News Release 

Five new innovators join Chain Reaction Innovations in third cohort

DOE/Argonne National Laboratory

Argonne helps innovators accelerate energy and science tech-to-market.

Lemont, IL (April 242019) -- Five new innovators will be joining Chain Reaction Innovations (CRI), the entrepreneurship program at the U.S. Department of Energy's (DOE's) Argonne National Laboratory, as part of the elite program's third cohort.

The innovators were announced on Monday, April 22.

These innovators were selected following an extensive national solicitation process and two-part pitch competition, with reviews from industry experts, investors, scientists and engineers. More than 120 innovators applied to the program, with the top 11 participating in the Finals Pitch Competition held at Argonne on February 7.

"CRI provides an important linkage between the energy ecosystem and the laboratory. The innovators have an opportunity to continue developing and de-risking their technologies, while moving their tech closer to market readiness. Their exposure to investors and the energy community meanwhile brings fresh ideas and approaches to the scientists in the lab." -- John Carlisle, CRI director

Innovations in energy materials and advanced manufacturing made it to the final round, including those in water sensing and treatment, heat-reflective coatings, hydrogen technologies, energy storage, optical lithography and motor drive electronics. CRI's Cohort 3 will be embedded at Argonne for two years, beginning in June.

"CRI provides an important linkage between the energy ecosystem and the laboratory," noted CRIDirector John Carlisle. "The innovators have an opportunity to continue developing and de-risking their technologies, while moving their tech closer to market readiness. Their exposure to investors and the energy community meanwhile brings fresh ideas and approaches to the scientists in the lab."

The five new innovators in CRI Cohort 3 are as follows:

  • Khalid Alam (Northwestern University) 
    Freeze-Dried Biosensors for Water Quality and the Energy-Water Nexus
  • Yu Kambe (University of Chicago) 
    Direct Optical Lithography of Functional Inorganic Nanomaterials
  • Katie Kollhoff (Northwestern University)
    Water Treatment Sorbents
  • Kevin O'Connor (University of Missouri) 
    Dielectric Materials for High Density Capacitive Energy Storage
  • Gary Ong (University of Texas at Austin) 
    Nanocomposites for Elevated Temperature Hydrogen Technologies

Learn more about the innovators at the bottom of this article.

"Argonne unlocks new scientific frontiers that secure the country's energy future and deliver economic growth," said Argonne Laboratory Director Paul Kearns.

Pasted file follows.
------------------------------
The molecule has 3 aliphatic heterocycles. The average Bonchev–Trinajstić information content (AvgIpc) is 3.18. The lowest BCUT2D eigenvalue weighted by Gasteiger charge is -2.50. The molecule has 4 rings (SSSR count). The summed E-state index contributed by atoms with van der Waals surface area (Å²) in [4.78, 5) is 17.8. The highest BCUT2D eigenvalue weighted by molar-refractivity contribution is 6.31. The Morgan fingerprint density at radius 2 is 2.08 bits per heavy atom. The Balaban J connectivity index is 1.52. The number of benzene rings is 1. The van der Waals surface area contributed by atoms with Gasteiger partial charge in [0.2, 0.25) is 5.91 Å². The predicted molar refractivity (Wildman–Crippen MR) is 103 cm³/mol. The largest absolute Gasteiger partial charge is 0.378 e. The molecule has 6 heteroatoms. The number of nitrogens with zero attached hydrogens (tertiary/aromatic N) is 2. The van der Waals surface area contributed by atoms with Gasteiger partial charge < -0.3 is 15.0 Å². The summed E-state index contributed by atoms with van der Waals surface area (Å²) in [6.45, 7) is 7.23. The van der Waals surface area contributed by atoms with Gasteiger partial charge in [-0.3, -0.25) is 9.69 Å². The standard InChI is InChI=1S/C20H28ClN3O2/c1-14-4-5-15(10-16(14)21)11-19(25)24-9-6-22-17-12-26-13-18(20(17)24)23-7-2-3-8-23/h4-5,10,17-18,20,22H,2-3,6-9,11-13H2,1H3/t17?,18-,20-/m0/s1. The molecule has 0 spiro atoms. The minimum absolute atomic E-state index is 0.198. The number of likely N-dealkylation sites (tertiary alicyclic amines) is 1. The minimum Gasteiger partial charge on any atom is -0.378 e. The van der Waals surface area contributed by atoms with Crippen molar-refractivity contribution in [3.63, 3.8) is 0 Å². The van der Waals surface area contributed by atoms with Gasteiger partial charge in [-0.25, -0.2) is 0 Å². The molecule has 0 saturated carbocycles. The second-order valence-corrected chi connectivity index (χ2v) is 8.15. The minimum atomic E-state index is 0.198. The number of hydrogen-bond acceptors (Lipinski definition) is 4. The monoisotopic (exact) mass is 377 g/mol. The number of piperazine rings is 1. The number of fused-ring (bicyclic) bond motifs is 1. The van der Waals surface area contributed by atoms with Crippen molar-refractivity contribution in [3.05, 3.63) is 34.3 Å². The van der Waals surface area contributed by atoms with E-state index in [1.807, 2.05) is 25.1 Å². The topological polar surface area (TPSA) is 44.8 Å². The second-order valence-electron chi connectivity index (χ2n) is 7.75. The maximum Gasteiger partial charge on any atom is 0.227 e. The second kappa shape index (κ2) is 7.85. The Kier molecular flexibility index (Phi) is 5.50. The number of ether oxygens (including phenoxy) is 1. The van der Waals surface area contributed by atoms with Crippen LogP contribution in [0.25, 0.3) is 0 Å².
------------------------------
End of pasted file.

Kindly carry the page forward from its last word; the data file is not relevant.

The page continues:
"The innovators leverage these resources: not only our lab facilities, but also our scientists' knowledge and mentorship as they develop their own technologies. The partnership benefits Argonne, as well as the innovators, who bring their market-facing clean-tech ideas to the table."

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Argonne's capabilities include three important DOE Office of Science user facilities -- the Argonne Leadership Computing Facility, the Center for Nanoscale Materials and the Advanced Photon Source, the nation's highest-energy X-ray synchrotron for materials characterization. In addition, the laboratory is home to 1,600 scientists and engineers and a variety of other resources, such as the Center for Transportation Research and energy storage leaders ACCESS and the Joint Center for Energy Storage Research (JCESR).

Applications for CRI's fourth cohort will open in September 2019.

For more information about Cohort  and their projects, go to:
http://chainreaction.anl.gov/innovators/cohort-3/.

About Chain Reaction Innovations

Chain Reaction Innovations provides a two-year program for entrepreneurs focusing on energy and science technologies. Selected annually through an application call, the program enables innovators to work on their technology full-time, de-risking their technologies with the help of leading experts and equipment from a national laboratory. Each cohort works to build their innovations into market-ready businesses.  CRI is located at Argonne and supported by area mentors from the Polsky Center for Entrepreneurship and Innovation at the University of Chicago, mHUB and the Purdue Foundry at Purdue University.